It is only we who are fooled to believe that heroes are like white bunnies pulled from the white magician's hat. No, heroes are tried and tested, forged in a people and nation's time of need when they are called upon to rise and be counted. We remember and dedicate a season of celebration each year to our liberation heroes because their sacrifice was tested and overcome in the time of a nation's need for political liberation.

Now is our nation's need for economic liberation, yet we are made to lean on heroes pointed to us by the West. They will step aside so we fall before the mercy of Western forces that hide behind these anti-heroes. We must now turn to true heroes born of this soil, birthed to the ululation of familiar voices from the dusty plains of Mhondoro, Ngezi, Chegutu, Zvimba, Marange, Gwanda, Zvishavane, Mutoko and Hwange.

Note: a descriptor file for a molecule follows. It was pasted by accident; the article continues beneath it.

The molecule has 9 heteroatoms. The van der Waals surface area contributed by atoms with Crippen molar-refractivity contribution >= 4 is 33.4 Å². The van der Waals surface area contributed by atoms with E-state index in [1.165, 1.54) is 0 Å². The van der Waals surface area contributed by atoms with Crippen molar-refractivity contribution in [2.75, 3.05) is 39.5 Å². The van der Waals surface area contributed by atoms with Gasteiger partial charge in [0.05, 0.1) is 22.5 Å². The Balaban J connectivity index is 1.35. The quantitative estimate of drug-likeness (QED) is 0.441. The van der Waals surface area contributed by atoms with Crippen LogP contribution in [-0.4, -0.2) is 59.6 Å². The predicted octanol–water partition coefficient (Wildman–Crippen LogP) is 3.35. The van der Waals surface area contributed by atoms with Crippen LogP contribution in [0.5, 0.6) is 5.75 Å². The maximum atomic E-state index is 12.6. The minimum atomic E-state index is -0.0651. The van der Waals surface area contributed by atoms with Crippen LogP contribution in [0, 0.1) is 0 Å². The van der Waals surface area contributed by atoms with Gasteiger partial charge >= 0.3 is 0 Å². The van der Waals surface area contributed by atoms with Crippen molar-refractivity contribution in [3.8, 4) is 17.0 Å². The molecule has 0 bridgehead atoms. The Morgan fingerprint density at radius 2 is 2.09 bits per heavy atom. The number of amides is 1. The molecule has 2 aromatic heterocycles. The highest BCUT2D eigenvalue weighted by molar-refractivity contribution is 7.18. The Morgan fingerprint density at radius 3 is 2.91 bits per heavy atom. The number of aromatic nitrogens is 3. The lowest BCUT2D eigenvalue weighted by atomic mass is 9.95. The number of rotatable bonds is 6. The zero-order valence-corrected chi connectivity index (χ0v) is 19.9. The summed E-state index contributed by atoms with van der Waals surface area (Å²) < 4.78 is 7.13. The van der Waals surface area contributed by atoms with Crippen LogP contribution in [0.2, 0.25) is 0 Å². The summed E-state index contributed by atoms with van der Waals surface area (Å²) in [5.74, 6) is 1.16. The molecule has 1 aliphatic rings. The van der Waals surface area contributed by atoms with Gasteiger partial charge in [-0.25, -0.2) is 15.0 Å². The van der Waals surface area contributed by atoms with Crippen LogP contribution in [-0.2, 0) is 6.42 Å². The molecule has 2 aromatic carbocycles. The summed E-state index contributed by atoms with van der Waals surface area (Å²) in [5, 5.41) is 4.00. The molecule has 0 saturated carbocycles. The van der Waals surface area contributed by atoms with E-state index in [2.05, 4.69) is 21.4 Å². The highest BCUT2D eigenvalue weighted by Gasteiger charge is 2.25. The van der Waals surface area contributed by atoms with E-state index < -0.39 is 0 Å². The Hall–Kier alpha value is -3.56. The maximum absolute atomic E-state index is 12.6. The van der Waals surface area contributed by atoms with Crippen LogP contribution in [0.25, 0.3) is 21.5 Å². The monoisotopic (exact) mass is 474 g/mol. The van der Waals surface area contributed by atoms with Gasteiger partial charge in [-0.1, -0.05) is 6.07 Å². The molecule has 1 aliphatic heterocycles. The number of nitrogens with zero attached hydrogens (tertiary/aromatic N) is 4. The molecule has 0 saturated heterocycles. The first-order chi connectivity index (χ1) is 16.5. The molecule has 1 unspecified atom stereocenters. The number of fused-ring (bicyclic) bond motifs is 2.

They are celebrated far from the foreign tongues that only speak of plundering and depleting our dusty plains of vast wealth and sustenance. Our real heroes must not be overshadowed by those imposed upon us by Western malicious agendas that attempt to have our people endeared to a Judas Iscariot kind of heroism that will betray our nation and its cause with a cold kiss. As I write, South Africa, the land of anti-apartheid heroes and the West's most celebrated African hero, has had 38 mining workers protesting their sorry socio-economic situation at Lonmin's Marikana Mine murdered.